The absolute horror of the Republican tax bill has been somewhat obscured recently by the never-ending deluge of mass shootings, rambling madness from President Trump, and sexual harassment allegations against, apparently, every fourth man on planet Earth. But the bill did pass the House, and it is nothing less than all-out class war on the 99 percent by the plutocracy holding the reins of the Republican Party. It's up next in the Senate, as early as next week.
The rest of the country should remember this assault, and repay the favor with interest.
The Republican donor class and their employees in Congress are barely even attempting to hide the fact that this tax "reform" is about transferring as much income and wealth to the ultra-rich as possible, on their direct orders. It's a huge corporate tax cut, a cut to Trump Organization-style "pass-through" companies, plus a sharp cut in the inheritance tax, which would be abolished completely in 2024. Oh, and a new tax subsidy for private jets. Why?
.@RepChrisCollins (R-NY) on tax reform: "My donors are basically saying, 'Get it done or don’t ever call me again.'"
— Cristina Marcos (@cimarcos) November 7, 2017
The tax benefits for ultra-wealthy children in particular would be stupendous. The youngest generation of idle rich families, like the Trumps, Kochs, Waltons, and Rockefellers, would be able to inherit billions upon billions tax-free — which would also blow a huge hole in the capital gains tax, by enabling owners to just transfer appreciated assets to their children instead of selling them.
This will blow up the deficit — but much to my surprise, Republicans are attempting to offset some of the cost by jacking up taxes on the middle class.
Grad students in particular are getting absolutely gored, with a reclassification of their tuition waivers as income. The way grad students generally get through school is with a meager stipend in the $20,000-30,000 range, plus a waiver of the headline tuition. Since tuition often comes to $45,000 or so, this would more than double their taxable "income," resulting in tax increases of 300-400 percent. Students — who are barely scraping by on what they have now — are facing a total tax rate of something like half of their take-home income, and are rightfully panicking.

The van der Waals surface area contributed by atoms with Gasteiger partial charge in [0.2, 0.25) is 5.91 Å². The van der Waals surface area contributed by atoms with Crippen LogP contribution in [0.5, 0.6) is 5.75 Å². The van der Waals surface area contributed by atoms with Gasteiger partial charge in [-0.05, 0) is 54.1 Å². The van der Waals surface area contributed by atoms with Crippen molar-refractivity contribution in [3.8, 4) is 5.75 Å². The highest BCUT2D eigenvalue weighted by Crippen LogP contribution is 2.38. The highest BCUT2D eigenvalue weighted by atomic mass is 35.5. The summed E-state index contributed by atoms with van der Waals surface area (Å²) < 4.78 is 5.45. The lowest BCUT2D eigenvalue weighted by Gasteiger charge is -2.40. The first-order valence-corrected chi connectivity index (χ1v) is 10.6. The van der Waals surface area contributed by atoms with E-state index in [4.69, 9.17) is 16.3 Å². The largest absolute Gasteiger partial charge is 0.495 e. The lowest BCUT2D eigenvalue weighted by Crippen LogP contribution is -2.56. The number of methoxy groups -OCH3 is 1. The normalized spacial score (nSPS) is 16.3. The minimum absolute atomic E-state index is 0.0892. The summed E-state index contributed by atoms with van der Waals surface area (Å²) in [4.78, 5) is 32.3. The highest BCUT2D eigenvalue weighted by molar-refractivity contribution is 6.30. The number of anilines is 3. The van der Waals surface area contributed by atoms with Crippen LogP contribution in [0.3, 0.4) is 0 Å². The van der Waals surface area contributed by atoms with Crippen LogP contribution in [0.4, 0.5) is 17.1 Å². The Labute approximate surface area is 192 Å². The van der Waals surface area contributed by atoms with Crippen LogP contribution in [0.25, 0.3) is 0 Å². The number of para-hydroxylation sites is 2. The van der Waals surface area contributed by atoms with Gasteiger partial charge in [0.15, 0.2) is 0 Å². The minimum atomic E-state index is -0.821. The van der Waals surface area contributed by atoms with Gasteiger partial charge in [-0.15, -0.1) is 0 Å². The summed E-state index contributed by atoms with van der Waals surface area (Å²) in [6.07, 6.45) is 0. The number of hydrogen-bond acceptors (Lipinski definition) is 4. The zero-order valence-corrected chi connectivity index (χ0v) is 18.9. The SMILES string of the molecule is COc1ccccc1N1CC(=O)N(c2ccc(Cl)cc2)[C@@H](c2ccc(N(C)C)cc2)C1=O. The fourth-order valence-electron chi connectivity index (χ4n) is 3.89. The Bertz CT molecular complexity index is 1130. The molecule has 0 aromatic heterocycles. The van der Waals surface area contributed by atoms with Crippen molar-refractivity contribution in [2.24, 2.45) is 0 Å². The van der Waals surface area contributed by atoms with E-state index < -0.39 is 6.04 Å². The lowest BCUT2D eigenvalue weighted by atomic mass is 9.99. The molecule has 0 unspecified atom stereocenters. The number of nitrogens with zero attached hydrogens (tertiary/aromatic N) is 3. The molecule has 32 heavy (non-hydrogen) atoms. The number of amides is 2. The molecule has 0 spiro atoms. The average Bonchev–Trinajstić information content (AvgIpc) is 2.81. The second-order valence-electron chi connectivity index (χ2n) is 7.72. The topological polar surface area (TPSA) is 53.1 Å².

The mortgage interest deduction is also getting slashed for upper-middle-class homeowners, and the deduction of state and local taxes (especially punishing to blue state residents) is being reduced — and eliminated entirely in the Senate bill. What's more, under congressional rules, the deficit increase could trigger huge cuts in social insurance programs, particularly Medicare.
There are a few other provisions that will benefit some middle-class families, but most of them will expire after a few years. By 2027, according to an analysis from the Joint Committee on Taxation, rich people would continue to benefit, while families earning from $10,000 to $75,000 will face increased taxes.
It's honestly quite surprising to me that Republicans didn't just figure out the biggest deficit increase they could get away with, hand almost all of it to the top 1 percent, and throw a couple of pennies to everyone else to claim it's a "middle class tax cut." That was the George W. Bush political formula, and it worked quite well.
The only possible conclusion is that the plutocracy is no longer satisfied with taking almost all the income growth. They now want to diminish everyone else's share; as George Carlin once said, "they want more for themselves, and less for everybody else." The most notable victims reflect the cultural enemies that the Republican Grievance Industrial Complex has been whipping its base up in a frenzy over for decades — college students, coastal elites, and comfortable liberals — but the pain will be broadly shared. As Mike Konczal details, in broad terms it is an assault on workers to benefit capitalists: people who own things instead of working.
We now know there shall be no quarter from the ultra-rich in their quest to take as much of the national income and wealth for themselves as possible. So they should be given no quarter either.
At the earliest opportunity, a left-wing economic reform bill should deliberately destroy the power of the plutocrats: Break up their monopolist corporations, sharply increase taxation on their capital gains and dividends, levy a confiscatory tax rate on income over $1 million and a 100 percent inheritance tax on estates over $1 million, and kneecap finance with burdensome regulations. Then, strengthen the lower class: Ban "right-to-work" laws at a national level, increase the minimum wage and index it to inflation, beef up the welfare state, and spend to achieve full employment.
Some of the wealthiest and most privileged people who've ever existed are attempting to loot the pockets of penniless grad students so they can have even more money to spend on stuff like $450-million paintings. They've forfeited any right to deference or consideration.